Monthly Archives: July 2017

Curriculum Updates and Revisions in the Expanded 2nd Edition of Volume 2

Yes, we have updated our curriculum, revised grammar and illustrations, and are adding new stories! Many of you had an opportunity to see the changes at our 2017 North American Godly Play Conference. This good news needs to be spread!

Quick Guide: 2017 Curriculum Updates – Volume 2

For a quick guide to the 2017 curriculum updates in Volume 2, please see our one-page handout noting the changes you will find detailed in the revised and expanded second edition. We suggest that every Godly Play teacher receive a copy and that you leave a copy in each of your Godly Play rooms.

2017 Curriculum Updates – Volume 2

Revised and Expanded Second Edition of Volume 2

For background information on how we got here, please take a minute to read the below story explaining the reasons and processes for the curriculum updates.

But most importantly, be sure to order the new revised and expanded edition to discover the details of these updates for yourself!

Beyond the new practice, the new story, and new words for the stories you already love, the new edition of Volume 2 includes significant grammar and illustration revisions to better support your program.

Order the book in print

Order the individual stories in digital form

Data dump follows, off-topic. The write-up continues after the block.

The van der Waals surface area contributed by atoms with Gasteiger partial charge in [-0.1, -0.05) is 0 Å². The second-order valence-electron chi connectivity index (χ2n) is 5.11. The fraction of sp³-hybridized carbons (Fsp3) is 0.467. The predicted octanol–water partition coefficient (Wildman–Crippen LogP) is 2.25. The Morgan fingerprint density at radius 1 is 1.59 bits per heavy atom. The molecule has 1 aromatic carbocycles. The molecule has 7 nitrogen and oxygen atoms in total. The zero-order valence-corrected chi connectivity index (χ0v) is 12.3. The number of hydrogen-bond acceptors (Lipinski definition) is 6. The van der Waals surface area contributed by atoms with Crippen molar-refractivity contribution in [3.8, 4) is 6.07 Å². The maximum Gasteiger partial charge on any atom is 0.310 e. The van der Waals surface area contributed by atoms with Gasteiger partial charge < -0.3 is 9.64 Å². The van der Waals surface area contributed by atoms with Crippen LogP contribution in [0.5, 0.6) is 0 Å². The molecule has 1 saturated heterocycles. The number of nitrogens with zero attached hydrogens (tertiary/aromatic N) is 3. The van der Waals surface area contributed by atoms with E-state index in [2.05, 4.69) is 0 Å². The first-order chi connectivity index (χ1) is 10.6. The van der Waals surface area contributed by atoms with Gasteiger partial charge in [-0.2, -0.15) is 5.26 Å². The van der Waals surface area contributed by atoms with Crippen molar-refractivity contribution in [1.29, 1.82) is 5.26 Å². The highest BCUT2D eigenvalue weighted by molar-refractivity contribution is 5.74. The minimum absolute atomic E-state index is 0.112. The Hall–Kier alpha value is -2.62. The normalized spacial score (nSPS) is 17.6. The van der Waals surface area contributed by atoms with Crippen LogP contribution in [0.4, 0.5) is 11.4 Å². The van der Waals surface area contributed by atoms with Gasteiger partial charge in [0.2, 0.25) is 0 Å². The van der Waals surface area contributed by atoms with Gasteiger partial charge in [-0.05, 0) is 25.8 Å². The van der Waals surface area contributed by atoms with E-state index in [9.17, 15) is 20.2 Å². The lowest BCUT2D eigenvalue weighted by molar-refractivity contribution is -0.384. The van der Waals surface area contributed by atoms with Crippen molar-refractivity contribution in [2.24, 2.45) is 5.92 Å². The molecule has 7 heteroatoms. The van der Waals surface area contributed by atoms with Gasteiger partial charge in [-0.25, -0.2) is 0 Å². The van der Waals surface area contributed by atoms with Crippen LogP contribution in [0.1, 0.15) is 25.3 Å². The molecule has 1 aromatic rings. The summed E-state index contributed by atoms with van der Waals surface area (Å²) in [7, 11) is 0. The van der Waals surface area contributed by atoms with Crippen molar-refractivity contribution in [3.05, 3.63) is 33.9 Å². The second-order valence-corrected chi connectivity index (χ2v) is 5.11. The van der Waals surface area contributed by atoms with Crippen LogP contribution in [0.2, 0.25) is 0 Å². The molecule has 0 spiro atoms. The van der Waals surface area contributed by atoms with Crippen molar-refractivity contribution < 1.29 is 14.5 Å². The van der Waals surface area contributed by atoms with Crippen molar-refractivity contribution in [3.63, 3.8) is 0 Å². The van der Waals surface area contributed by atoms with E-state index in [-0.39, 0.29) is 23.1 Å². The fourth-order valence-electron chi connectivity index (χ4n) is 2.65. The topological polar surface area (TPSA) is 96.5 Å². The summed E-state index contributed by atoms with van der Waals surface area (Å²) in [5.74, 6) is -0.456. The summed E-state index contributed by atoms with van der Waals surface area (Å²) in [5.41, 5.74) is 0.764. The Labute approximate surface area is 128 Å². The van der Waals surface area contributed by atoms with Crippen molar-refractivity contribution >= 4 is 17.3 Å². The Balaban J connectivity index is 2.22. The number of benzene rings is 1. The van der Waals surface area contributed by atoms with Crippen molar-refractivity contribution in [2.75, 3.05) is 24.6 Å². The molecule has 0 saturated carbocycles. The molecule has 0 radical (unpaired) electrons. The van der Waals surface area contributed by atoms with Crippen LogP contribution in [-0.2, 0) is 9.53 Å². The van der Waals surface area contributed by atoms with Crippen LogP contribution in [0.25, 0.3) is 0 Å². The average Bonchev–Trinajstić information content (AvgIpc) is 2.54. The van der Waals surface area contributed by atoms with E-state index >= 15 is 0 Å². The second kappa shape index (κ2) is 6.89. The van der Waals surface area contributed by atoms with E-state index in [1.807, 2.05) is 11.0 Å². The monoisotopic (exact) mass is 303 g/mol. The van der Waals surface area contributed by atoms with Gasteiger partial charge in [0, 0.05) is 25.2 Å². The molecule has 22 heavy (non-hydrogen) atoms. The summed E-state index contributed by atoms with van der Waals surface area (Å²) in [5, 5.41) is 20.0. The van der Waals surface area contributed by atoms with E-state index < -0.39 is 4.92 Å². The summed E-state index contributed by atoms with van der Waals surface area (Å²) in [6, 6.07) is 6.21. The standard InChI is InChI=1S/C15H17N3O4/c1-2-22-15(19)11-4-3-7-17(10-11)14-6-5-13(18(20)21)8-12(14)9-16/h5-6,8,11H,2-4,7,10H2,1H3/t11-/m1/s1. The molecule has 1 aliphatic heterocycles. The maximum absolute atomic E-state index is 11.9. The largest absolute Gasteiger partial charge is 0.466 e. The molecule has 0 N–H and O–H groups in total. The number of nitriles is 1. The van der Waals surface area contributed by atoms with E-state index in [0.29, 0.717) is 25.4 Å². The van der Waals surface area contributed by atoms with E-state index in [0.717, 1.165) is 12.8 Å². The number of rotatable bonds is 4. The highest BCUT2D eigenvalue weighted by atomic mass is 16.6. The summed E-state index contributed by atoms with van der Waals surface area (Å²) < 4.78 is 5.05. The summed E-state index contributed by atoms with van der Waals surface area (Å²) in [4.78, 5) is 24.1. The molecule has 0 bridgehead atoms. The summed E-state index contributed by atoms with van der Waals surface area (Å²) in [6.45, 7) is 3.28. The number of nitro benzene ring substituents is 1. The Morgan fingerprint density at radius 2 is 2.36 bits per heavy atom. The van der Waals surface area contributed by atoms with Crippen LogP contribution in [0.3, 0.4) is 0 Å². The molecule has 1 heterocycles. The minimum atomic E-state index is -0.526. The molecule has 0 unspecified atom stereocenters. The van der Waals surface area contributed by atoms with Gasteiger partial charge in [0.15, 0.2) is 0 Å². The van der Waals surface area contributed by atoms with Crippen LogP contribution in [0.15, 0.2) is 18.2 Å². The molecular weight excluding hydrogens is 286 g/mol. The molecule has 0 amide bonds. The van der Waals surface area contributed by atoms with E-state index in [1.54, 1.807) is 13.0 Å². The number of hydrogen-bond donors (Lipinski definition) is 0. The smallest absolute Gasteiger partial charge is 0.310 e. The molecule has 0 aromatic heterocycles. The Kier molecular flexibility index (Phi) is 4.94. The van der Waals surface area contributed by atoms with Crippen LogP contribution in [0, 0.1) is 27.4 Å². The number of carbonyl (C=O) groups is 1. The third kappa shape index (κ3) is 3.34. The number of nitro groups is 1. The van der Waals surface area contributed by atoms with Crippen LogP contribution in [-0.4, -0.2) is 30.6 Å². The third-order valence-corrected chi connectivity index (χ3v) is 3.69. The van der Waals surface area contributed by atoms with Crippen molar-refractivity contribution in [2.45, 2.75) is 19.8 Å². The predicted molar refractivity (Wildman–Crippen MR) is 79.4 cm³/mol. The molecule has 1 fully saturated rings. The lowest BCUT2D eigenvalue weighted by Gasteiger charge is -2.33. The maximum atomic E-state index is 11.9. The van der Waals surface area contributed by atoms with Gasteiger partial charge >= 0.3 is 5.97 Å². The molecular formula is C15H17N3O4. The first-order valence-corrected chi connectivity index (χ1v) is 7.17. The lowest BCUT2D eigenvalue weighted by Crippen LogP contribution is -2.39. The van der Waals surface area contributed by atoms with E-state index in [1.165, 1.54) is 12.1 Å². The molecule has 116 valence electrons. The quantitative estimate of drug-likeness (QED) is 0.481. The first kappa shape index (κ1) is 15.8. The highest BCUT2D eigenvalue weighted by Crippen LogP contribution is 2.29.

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John Pridmore Wrestles with the Angel of Childhood

A Book Review by Jeannie Babb

Playing with Icons: The Spirituality of Recalled Childhood
By John Pridmore
with foreward by Jerome Berryman

197 pp. The Center for the Theology of Childhood. $24.95

cover detail from Playing with IconsJohn Pridmore’s thorough and insightful book will capture the imagination of those who nurture children, especially in religious settings. Playing with Icons offers more an analysis of beautifully written case studies than a scientific survey. Pridmore, a retired Anglican priest, based his study on published autobiographies of childhood. He lists over a hundred such works in the bibliography, weaving evocative passages throughout the body of the book.

Pridmore invites the reader on an existential journey to play with and welcome the child. He likens children to icons, which when painted on wood gaze past us to behold God, even as we gaze at them and beyond them to God. Like an icon, a child’s vision of the divine lends us our own sighting. Pridmore invites us not only to pray with these icons, but to play with them and recognize this playfulness as a sort of prayer. Continue reading